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New York philanthropy group apologizes for its part of Tuskegee syphilis experiments

Tuskegee Syphilis Study Legacy
National Archives
In this 1950's photo released by the National Archives, men included in a syphilis study pose for a photo in Tuskegee, Ala. For 40 years starting in 1932, medical workers in the segregated South withheld treatment for unsuspecting men infected with a sexually transmitted disease simply so doctors could track the ravages of the horrid illness and dissect their bodies afterward. It was finally exposed in 1972. (National Archives via AP)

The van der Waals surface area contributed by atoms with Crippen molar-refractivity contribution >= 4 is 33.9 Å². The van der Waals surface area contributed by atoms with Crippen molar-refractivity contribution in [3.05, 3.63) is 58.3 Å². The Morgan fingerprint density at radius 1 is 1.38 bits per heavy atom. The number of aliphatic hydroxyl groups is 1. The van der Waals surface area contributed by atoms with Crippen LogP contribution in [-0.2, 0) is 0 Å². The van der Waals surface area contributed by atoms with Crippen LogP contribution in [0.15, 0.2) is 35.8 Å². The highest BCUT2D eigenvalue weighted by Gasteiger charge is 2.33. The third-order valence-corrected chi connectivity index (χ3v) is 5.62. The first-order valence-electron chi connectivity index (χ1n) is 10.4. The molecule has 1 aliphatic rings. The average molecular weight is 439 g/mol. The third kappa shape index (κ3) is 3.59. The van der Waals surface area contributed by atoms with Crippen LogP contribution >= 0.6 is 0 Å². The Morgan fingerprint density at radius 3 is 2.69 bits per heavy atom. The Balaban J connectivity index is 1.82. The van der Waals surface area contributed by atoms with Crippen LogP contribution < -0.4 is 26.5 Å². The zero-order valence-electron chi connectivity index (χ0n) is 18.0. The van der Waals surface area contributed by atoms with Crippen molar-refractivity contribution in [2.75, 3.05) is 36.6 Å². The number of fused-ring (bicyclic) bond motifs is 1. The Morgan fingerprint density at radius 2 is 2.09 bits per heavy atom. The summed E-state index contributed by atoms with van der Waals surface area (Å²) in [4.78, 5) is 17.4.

The Milbank Memorial Fund is publicly apologizing for its role in the infamous Tuskegee syphilis study in Alabama. The Manhattan-based group covered funeral expenses starting in the 1930s for hundreds of Black men who were allowed to die of syphilis. This wasn't a simple act of charity. The payments enabled researchers to obtain autopsies of people who had been told only that they suffered from "bad blood." The goal of the experiments was to chart the progression of syphilis, without informing the black patients that they had been infected. Alabama Public Radio included coverage of the Tuskegee syphilis study in the newsroom’s yearlong investigation of rural health in the state. That effort was recognized with the fiftieth annual Robert F. Kennedy Journalism Award for Radio. APR’s coverage was further honored that same night with RFK Human Rights’ “John Seigenthaler Prize for Courage in Journalism.” APR became the first radio newsroom to win this additional honor by being selected over the other RFK winner, including the New York Times. The paper won its RFK award for its “MeToo” movement coverage, which had won the Pulitzer Prize. The Milbank fund says there's no easy way to explain or justify its role in the deceit that even today makes many Black people suspicious of government health care.

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